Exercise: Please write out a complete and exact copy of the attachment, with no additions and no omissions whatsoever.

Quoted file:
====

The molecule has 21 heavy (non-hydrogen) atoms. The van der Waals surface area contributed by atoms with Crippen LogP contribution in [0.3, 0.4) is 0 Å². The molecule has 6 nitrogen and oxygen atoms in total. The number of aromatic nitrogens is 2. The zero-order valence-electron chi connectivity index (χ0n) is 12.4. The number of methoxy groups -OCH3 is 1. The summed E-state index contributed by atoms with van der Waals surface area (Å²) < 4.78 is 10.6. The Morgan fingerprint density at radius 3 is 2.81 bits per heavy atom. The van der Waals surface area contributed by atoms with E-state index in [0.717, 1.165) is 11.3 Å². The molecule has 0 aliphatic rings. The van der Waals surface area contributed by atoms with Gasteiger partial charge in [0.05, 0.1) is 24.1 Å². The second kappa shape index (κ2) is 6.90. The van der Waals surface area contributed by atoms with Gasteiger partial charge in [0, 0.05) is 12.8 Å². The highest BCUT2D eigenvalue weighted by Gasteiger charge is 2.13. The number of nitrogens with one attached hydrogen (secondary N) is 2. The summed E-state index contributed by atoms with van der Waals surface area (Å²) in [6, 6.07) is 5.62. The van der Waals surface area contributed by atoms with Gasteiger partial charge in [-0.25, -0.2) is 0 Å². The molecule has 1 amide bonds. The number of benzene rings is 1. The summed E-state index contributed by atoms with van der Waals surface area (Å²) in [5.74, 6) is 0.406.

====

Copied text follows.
The molecule has 21 heavy (non-hydrogen) atoms. The van der Waals surface area contributed by atoms with Crippen LogP contribution in [0.3, 0.4) is 0 Å². The molecule has 6 nitrogen and oxygen atoms in total. The number of aromatic nitrogens is 2. The zero-order valence-electron chi connectivity index (χ0n) is 12.4. The number of methoxy groups -OCH3 is 1. The summed E-state index contributed by atoms with van der Waals surface area (Å²) < 4.78 is 10.6. The Morgan fingerprint density at radius 3 is 2.81 bits per heavy atom. The van der Waals surface area contributed by atoms with E-state index in [0.717, 1.165) is 11.3 Å². The molecule has 0 aliphatic rings. The van der Waals surface area contributed by atoms with Gasteiger partial charge in [0.05, 0.1) is 24.1 Å². The second kappa shape index (κ2) is 6.90. The van der Waals surface area contributed by atoms with Gasteiger partial charge in [0, 0.05) is 12.8 Å². The highest BCUT2D eigenvalue weighted by Gasteiger charge is 2.13. The number of nitrogens with one attached hydrogen (secondary N) is 2. The summed E-state index contributed by atoms with van der Waals surface area (Å²) in [6, 6.07) is 5.62. The van der Waals surface area contributed by atoms with Gasteiger partial charge in [-0.25, -0.2) is 0 Å². The molecule has 1 amide bonds. The number of benzene rings is 1. The summed E-state index contributed by atoms with van der Waals surface area (Å²) in [5.74, 6) is 0.406.